Wednesday, May 20, 2009

Profound Happiness

I ask myself a lot of questions, and often use this blog to answer them. I am literally developing the words you are reading as I type. When prompted, the words come.

I am not sure that answering my own questions accomplishes anything. I have found that people learn and truly grasp ideas and information when they answer the questions in their own ways and their own styles. I found this true in my life as I worked my way through various levels of education. Until a subject became applicable to me and my life, it simply didn't make sense and didn't sink in.

In this spirit, I will propose a question to any who read this. I started the blog so that I would be prompted to practice writing, while at the same time, building the courage to make my views known while I still can. Perhaps I will continue to lead with the questions that fatigue my mind, and while I may give some commentary, I will encourage you to answer the questions in your own way.

Where have you found profound happiness?

I have experienced profound happiness at many times throughout my life; reminiscing with friends about some college events, watching my daughter breath her first breath, saying "I do", enjoying the beauty of creation, having goals and achiving them etc, etc...

What environments have prompted this profound happiness? Does this profound happiness exist under a dictators rule? When socialism rules a nation, does this profound happiness exist?

As I examine this question, it seems that some semblance of personal freedom and responsibility is required. It seems that people will never be happy when THEY have the world on their shoulders. When we can rest in the grace of God and understand that we might actually have a purpose on this earth, it seems to lead towards happiness. How do you answer this question?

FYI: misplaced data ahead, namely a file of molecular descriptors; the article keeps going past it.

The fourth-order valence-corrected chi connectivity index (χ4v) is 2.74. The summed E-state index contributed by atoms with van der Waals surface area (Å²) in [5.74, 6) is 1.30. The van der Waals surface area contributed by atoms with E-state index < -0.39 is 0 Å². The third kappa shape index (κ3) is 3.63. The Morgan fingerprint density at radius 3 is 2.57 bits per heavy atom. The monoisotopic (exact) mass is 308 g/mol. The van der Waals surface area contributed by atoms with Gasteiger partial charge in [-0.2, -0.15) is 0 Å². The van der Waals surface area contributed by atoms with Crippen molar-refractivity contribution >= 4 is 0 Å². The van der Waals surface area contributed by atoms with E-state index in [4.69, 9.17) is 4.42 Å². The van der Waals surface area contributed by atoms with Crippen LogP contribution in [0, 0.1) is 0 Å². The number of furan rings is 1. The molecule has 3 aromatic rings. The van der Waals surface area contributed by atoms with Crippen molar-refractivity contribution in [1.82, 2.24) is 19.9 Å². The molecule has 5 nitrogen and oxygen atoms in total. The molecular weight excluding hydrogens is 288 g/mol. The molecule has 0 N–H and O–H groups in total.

1. What freedoms and instances of profound happiness are being taken away from you? That you are being taxed so that some other person may have the same experiences you have?
    No one is dictating the country. America voted for this change. The weight of the world lies on all those people who worry about how to take care of their elderly parents who were robbed of their retirement funds during this recession. Or maybe the weight of the world falls on all of the sick, uninsured people Americans who would sleep better at night knowing they would be taken care of in the event of another major medical issue...or on the parents who can't afford to send their kids to college...or on the single mother who can't provide for her kids. Think of all the profound happiness that would occur if these issues weren't so prevelent among so many people.
    A free market economy will not solve these problems. An insurance company will not deal a policy to a diabetic person with a history of heart attack, no matter how cheap health care becomes. A single mother trying to raise her kids right will not recieve the help she needs from the generosity of the "trickle down" effect. And colleges will not become inexpensive enough for a "street kid" to attend.

  2. BTW, that comment was from case there was any doubt. :)

    P.S. I enjoyed the analogy in your previous post. I just listened to a podcast from "How Stuff Works" on mortage backed securities which was very enlightening as well.

  3. Laura, My reponses to your questions will be in my next post. The answers are along with my current thoughts anyway. I have been absent for a while, so I need to get back into things.

  4. Laura, I will respond to the first question....what has been taken from me?